The Bloomberg headline was shocking: “Grisly Language Propels Kansas Anti-Abortion Bill as U.S. Model.”

Bloomberg journalist Esme E. Deprez was tasked with informing readers about the Unborn Child Protection from Dismemberment Act, which last month was introduced in both Kansas and Oklahoma. The writing experience obviously wasn’t pleasant for her.

On Monday, the PBS series "POV" will air "After Tiller." The show's web page promoting the film describes it as "a deeply humanizing and probing portrait of the only four doctors in the United States still openly performing third-trimester abortions in the wake of the 2009 assassination of Dr. George Tiller in Wichita, Kansas." Who knew that these murderers of late-term pre-born babies — Dr. LeRoy Carhart, Dr. Warren Hern, Dr. Susan Robinson and Dr. Shelley Sella — could be such great people?

Many of the usual suspects are involved in developing, promoting and underwriting the film. Taxpayers are by definition partially on the hook, given that $445 million for fiscal 2014 was allocated to the Corporation for Public Broadcasting in October of last year. Other choice nuggets about the film follow the jump.

Do movie critics ever watch the trailers of their movies? Do they think their readers can’t Google search for the trailers? On Friday, Washington Post film critic Ann Hornaday hailed a pro-abortionist propaganda film. "'After Tiller,' a lucid, even-tempered portrait of physicians who perform late-term abortions, exemplifies the crucial role documentaries have come to play in civic discourse, which is so often whipped into partisan fury and emotionalism.”

That's so dishonest it should earn four Pinocchios from Post fact checker Glenn Kessler. As anyone can see in the trailer, "After Tiller" has all the partisan fury and emotionalism you would expect from people who think the right to abort a baby is a righteous act. In their view, late-term abortionists are heroes and saints, and the pro-life activists are terrorists:

The media's censoring of the Kermit Gosnell murder trial is appalling.  But why, exactly, are reporters failing to cover the Philadelphia abortionist's trial? Mollie Hemingway of the Patheos blog Get Religion thought she'd ask Washington Post staff writer Sarah Kliff, who responded via Twitter that she isn’t writing about it because she “cover[s] policy for the Washington Post, not local crime."

That, of course, is a patently ludicrous excuse.  In an April 12 blog post, Hemingway aptly noted that local crimes are often used to give context to a larger issue in public policy.  The Trayvon Martin shooting sparked a debate about Stand Your Ground Laws.  The murder of Matthew Shepard launched a debate around hate crimes, and awareness of bigotry against gays.  And as for the most recent case of a local crime story gone national, a day after the Newtown shooting, Kliff penned a piece asking, “What would ‘meaningful action’ on gun control look like?” The bottom line is that the Gosnell trial illustrates just how poorly regulated many inner-city abortion clinics are and how that lack of regulation can allow horror stories like Gosnell to happen.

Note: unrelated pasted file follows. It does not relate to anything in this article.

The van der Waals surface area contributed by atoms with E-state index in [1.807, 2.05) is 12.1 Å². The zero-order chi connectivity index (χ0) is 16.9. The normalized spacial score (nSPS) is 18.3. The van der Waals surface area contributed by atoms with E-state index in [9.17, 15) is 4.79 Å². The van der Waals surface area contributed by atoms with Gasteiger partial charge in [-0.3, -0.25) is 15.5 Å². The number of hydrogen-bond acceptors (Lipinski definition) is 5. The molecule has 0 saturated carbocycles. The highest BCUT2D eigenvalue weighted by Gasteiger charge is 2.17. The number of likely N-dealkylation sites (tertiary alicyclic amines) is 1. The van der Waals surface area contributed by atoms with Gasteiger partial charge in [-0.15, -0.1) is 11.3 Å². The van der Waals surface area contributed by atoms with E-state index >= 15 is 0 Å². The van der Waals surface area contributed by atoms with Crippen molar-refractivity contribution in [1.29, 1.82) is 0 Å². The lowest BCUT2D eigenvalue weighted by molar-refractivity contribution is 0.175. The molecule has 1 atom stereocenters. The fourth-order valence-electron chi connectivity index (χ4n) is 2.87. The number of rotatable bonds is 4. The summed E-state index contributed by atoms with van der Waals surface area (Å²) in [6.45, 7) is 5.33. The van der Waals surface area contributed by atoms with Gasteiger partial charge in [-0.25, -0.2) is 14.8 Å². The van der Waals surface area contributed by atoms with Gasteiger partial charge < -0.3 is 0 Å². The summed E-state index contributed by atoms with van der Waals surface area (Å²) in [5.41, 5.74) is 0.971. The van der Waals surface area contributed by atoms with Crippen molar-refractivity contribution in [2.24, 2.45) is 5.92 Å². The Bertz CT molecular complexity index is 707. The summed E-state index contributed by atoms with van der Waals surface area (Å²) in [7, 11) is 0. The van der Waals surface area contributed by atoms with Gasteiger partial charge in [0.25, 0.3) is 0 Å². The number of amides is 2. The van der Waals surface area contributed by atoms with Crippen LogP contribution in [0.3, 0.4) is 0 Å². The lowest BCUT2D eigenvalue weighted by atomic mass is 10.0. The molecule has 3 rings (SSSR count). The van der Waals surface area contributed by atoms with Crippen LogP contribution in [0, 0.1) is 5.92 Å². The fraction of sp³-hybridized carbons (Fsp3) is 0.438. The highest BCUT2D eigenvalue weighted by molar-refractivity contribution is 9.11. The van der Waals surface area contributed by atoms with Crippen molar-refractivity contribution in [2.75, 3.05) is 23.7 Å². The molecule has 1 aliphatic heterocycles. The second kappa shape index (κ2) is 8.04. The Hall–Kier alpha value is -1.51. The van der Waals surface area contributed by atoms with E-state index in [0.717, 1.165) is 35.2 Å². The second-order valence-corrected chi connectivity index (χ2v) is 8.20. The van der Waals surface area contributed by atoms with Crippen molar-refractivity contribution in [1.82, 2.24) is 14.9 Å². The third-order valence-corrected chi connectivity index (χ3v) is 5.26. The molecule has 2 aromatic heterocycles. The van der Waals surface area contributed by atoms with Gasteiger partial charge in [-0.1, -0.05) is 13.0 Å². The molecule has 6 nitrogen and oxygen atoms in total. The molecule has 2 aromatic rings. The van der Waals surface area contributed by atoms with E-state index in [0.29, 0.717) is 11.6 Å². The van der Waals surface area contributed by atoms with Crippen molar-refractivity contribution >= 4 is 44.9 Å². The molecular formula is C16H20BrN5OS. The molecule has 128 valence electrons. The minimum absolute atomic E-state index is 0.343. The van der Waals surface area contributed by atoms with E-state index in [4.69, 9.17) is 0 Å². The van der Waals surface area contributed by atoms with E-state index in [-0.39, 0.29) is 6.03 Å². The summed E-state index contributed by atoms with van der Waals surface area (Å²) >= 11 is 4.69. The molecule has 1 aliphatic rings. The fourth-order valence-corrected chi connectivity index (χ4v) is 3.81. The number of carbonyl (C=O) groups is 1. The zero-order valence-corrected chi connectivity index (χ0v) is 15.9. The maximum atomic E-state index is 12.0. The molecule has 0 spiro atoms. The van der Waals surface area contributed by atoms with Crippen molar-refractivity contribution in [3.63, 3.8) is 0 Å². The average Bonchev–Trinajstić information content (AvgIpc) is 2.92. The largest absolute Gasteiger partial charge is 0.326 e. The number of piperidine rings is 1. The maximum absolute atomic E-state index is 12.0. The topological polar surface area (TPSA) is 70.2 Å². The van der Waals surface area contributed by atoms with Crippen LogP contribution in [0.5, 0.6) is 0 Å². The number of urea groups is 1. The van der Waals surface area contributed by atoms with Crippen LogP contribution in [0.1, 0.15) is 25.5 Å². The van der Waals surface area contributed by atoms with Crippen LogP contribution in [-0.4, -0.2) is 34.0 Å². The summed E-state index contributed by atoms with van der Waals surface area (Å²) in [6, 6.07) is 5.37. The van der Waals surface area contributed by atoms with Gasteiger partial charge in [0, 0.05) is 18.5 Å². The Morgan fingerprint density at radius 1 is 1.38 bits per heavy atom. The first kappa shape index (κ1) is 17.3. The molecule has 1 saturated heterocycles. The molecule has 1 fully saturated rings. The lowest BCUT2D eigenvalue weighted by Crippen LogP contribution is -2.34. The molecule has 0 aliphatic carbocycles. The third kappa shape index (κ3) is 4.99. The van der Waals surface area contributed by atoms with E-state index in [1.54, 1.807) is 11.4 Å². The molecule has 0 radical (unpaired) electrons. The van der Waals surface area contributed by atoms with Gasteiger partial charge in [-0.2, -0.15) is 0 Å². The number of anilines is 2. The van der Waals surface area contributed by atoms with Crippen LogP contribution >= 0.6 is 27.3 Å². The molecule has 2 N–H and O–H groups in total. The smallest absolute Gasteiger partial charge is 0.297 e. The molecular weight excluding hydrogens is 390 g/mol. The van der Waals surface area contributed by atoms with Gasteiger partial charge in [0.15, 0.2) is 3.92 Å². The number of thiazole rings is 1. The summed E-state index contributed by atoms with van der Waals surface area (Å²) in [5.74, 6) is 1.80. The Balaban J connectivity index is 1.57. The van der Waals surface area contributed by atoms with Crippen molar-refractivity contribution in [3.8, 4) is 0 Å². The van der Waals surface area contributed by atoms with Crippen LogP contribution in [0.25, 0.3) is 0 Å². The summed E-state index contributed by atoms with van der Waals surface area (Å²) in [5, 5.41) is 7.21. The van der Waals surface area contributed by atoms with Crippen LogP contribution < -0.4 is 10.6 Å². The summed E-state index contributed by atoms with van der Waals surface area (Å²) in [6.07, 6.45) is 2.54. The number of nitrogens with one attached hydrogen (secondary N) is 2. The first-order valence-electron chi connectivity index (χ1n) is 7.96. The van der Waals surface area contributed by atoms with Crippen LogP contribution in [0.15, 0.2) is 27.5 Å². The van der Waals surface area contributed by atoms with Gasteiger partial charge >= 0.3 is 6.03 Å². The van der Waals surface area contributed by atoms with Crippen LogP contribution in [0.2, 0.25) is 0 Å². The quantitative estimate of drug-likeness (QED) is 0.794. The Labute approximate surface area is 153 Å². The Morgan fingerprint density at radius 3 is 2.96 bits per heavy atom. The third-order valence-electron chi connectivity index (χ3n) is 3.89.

Sundance glorified adultery, porn, and sex with minors during the 2013 Sundance Festival, but now another topic received excruciating recognition: death.

Two weeks ago, Jennifer Leigh Morbelli died at the hands of LeRoy Carhart, one of the four remaining United States “doctors” who performs third-trimester abortions. Morbelli sought a 33-week abortion in Germantown, Md., after learning her baby suffered from a medical condition. Morbelli passed away “… due to immense blood loss and hemorrhagic shock” after being revived several times by a medical team, according to the Catholic News Agency. Carhart was “nowhere to be found” when hospital staff and Morbelli’s family tried to reach him for assistance, the story reported.

Robert Redford’s Sundance Film Festival featured a documentary celebrating four “amazing” abortionists who evacuate wombs in the third trimester of pregnancy. The critics in attendance loved it. The Philadelphia Inquirer boasted it drew “two standing ovations -- one for the doctors.”

Sundance attendees in Utah were greeted by police and armed sheriffs in green jumpsuits that made a show of force outside the the theater. They had to have their bags searched and were inspected with hand-held metal detectors. After the movie was shown, two police officers stood at the front of the auditorium as the directors and the four abortionists featured in the film answered audience questions.